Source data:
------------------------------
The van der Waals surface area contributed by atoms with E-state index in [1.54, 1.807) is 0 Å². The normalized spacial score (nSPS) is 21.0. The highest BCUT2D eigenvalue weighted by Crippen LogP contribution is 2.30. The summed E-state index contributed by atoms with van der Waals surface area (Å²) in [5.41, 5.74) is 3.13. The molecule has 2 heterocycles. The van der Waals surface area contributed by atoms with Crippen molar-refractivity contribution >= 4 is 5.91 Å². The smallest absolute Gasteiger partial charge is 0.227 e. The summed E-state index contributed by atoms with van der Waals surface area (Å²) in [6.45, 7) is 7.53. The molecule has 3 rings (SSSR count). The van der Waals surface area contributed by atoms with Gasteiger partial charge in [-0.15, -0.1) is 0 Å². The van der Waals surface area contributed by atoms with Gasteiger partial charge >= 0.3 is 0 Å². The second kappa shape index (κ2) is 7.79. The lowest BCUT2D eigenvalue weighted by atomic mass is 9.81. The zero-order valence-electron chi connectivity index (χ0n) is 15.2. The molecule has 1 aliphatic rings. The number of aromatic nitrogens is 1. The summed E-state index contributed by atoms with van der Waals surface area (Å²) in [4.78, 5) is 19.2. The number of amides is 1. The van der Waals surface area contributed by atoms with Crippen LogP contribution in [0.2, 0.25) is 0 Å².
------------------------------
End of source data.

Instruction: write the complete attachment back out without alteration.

The van der Waals surface area contributed by atoms with E-state index in [1.54, 1.807) is 0 Å². The normalized spacial score (nSPS) is 21.0. The highest BCUT2D eigenvalue weighted by Crippen LogP contribution is 2.30. The summed E-state index contributed by atoms with van der Waals surface area (Å²) in [5.41, 5.74) is 3.13. The molecule has 2 heterocycles. The van der Waals surface area contributed by atoms with Crippen molar-refractivity contribution >= 4 is 5.91 Å². The smallest absolute Gasteiger partial charge is 0.227 e. The summed E-state index contributed by atoms with van der Waals surface area (Å²) in [6.45, 7) is 7.53. The molecule has 3 rings (SSSR count). The van der Waals surface area contributed by atoms with Gasteiger partial charge in [-0.15, -0.1) is 0 Å². The van der Waals surface area contributed by atoms with Gasteiger partial charge >= 0.3 is 0 Å². The second kappa shape index (κ2) is 7.79. The lowest BCUT2D eigenvalue weighted by atomic mass is 9.81. The zero-order valence-electron chi connectivity index (χ0n) is 15.2. The molecule has 1 aliphatic rings. The number of aromatic nitrogens is 1. The summed E-state index contributed by atoms with van der Waals surface area (Å²) in [4.78, 5) is 19.2. The number of amides is 1. The van der Waals surface area contributed by atoms with Crippen LogP contribution in [0.2, 0.25) is 0 Å².